Many of the people on the ground in Rojava would not care much about what some anarchist group in Ireland thinks of them: a moment’s curiosity perhaps that some group so far away had produced a commentary. And we are not particularly interested in presenting ourselves as some sort of panel of judges of whether other movements around the work are revolutionary enough. What we are interested in is what lessons can we learn from the difficult experience in Rojava:
1. The first lesson is the unexpected nature of such a profound attempt in such difficult circumstances. Particularly for those of us in the West it’s a strong reminder not to fall into the sort of lazy orientalist thinking that assumes new revolutionary ideas can only emerge from the global cities where the academic left has its strongest roots. As with the Zapatistas, ordinary people in what are viewed by outsiders as isolated backwaters can suddenly leap far ahead not only in theory but also in practise.
2. Solidarity that is limited to a movement identical to your own desires is not real solidarity at all. Real solidarity means recognising and respecting difference; that doesn’t require the suspension of critique but it does require an attempt at positive engagement with new ideas and new methods. That is both difficult and risky whereas intellectual denunciation is both easy and safe.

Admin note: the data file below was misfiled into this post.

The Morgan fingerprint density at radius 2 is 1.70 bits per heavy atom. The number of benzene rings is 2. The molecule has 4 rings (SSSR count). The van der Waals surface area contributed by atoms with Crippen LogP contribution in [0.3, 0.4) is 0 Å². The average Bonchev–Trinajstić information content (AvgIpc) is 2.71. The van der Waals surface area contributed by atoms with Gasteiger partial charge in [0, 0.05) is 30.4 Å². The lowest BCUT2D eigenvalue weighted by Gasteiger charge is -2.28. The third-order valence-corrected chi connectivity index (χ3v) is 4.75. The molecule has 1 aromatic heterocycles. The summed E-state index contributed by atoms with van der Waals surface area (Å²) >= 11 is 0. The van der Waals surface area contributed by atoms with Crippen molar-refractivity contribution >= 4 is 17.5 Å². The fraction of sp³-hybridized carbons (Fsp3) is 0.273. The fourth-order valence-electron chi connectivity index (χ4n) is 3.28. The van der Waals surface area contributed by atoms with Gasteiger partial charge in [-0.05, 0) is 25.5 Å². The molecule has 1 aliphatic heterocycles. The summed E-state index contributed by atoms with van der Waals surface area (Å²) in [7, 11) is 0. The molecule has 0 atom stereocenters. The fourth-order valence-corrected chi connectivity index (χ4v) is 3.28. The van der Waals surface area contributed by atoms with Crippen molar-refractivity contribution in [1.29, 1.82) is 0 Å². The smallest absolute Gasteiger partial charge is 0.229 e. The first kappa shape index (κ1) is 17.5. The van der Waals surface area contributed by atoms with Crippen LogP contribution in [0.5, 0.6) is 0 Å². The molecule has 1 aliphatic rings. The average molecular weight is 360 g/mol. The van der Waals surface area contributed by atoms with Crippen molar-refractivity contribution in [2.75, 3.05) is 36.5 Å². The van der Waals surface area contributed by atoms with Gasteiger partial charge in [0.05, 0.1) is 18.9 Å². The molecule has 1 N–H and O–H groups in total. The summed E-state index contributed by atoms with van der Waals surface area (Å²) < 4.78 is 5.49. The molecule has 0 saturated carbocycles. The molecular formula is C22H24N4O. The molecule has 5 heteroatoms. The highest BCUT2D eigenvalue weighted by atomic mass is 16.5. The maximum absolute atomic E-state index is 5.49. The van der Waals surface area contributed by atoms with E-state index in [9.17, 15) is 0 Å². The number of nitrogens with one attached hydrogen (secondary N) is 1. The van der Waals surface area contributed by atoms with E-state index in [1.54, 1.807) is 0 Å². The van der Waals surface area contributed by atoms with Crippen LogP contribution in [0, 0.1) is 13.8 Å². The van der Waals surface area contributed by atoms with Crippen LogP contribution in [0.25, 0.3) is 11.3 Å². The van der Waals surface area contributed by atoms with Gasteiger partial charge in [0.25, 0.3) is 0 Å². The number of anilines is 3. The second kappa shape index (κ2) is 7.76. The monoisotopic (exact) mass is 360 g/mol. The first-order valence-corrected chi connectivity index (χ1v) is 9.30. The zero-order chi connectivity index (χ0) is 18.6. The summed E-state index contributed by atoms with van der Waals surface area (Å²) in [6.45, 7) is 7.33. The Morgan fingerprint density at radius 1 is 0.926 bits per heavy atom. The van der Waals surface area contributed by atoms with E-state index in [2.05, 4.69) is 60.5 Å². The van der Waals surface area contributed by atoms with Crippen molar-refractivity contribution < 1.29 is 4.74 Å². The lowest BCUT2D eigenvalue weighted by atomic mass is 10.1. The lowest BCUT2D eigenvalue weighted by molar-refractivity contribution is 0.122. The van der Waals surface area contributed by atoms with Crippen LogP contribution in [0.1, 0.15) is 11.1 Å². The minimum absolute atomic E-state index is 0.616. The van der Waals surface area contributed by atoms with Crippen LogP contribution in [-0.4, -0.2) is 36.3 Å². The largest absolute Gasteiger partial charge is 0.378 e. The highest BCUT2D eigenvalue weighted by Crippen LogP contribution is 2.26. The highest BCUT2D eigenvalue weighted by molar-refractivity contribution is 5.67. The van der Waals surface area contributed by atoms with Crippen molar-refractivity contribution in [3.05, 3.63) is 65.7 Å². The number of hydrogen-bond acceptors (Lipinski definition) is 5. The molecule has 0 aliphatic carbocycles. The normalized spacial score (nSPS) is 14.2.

3. The fight for the progressive nation state is over. Here this is visible by the explicit declarations of the PKK that this is no longer their goal but really this is just a particularly clear instance (the EZLN being another) of a direction to history imposed perhaps by the rise of globalisation and the end of the USSR but reflecting a deeper reality that developed across the 20th century.
4. Gender liberation is not an add on to the revolutionary process but a central part of creating it in the first place. Movements that reproduce patriarchal divisions of power in their ranks, because they say to oppose the ‘natural’ influence of outside society would be too difficult or divisive, are movements that are going nowhere in the long term.
For all its contradictions the Rojava revolution is a bright beacon that demands we consider again what our picture of revolution is and how we think such a process might play out. It is a very fragile moment in a very hostile sea, surrounded by the most ruthless enemies. It may not survive, it may degenerate but it demonstrates once more the ability of ordinary men and women to seize the world and try to remake it even in the most difficult of circumstances.
Andrew Flood, April 2015